53BP1 is an enigmatic DNA damage response factor that gained prominence because it determines the efficacy of PARP1 inhibitory drugs (PARPi) in BRCA1-deficient cancers. Recent studies have elevated 53BP1 from its modest status of (yet another) DNA damage factor to master regulator of double-strand break (DSB) repair pathway choice. Our review of the literature suggests an alternative view. We propose that 53BP1 has evolved to avoid mutagenic repair outcomes and does so by controlling the processing of DNA ends and the dynamics of DSBs. The consequences of 53BP1 deficiency, such as diminished PARPi efficacy in BRCA1-deficient cells and altered repair of damaged telomeres, can be explained from this viewpoint. We further propose that some of the fidelity functions of 53BP1 coevolved with class switch recombination (CSR) in the immune system. We speculate that, rather than being deterministic in DSB repair pathway choice, 53BP1 functions as a DSB escort that guards against illegitimate and potentially tumorigenic recombination.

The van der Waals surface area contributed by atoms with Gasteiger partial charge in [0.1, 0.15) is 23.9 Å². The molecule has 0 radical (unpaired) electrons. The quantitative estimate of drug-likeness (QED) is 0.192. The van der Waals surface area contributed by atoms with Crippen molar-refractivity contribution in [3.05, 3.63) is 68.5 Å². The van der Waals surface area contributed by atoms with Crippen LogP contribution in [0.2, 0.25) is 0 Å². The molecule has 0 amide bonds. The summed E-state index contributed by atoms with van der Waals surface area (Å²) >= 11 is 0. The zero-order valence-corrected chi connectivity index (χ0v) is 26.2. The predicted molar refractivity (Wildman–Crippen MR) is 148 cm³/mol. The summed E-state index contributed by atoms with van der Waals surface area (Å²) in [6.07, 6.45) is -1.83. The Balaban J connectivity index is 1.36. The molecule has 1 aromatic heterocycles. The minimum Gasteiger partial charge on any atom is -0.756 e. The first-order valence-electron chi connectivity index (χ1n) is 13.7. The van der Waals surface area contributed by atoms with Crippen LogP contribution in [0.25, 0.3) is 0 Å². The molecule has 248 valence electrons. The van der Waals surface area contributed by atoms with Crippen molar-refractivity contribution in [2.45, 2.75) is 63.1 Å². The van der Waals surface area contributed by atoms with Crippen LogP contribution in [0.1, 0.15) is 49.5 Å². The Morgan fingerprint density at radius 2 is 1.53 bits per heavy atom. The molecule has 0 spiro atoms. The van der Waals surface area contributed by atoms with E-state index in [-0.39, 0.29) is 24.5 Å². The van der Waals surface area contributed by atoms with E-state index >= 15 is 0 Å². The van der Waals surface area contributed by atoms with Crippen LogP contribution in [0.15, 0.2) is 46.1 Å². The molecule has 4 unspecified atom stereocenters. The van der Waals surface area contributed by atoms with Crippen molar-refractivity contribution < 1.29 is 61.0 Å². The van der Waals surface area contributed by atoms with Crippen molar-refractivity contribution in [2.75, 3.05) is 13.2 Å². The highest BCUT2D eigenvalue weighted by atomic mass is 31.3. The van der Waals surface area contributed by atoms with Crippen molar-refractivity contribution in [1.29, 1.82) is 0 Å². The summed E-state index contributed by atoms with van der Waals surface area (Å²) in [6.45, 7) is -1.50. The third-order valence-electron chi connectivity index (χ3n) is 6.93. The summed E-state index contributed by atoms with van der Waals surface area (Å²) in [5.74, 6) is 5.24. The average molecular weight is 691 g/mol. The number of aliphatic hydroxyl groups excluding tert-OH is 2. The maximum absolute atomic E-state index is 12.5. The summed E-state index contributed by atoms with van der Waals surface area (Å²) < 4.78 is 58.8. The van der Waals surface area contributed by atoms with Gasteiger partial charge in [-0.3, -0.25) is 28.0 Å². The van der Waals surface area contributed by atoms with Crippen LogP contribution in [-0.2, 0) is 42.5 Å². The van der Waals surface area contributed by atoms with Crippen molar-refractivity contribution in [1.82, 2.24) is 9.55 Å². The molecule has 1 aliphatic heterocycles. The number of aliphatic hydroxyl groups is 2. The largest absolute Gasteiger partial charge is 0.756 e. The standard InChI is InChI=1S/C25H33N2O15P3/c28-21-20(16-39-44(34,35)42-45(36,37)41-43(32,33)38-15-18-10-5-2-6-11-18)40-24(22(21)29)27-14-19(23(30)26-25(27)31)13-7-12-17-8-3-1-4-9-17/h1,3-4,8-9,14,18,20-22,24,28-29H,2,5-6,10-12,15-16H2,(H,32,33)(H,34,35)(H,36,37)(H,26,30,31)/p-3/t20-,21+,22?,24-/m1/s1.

Keywords: 53BP1; BRCA1; CSR; CST; DNA; PARP1; PARPi; Shieldin; double-strand break; telomere.
© 2020 Mirman and de Lange; Published by Cold Spring Harbor Laboratory Press.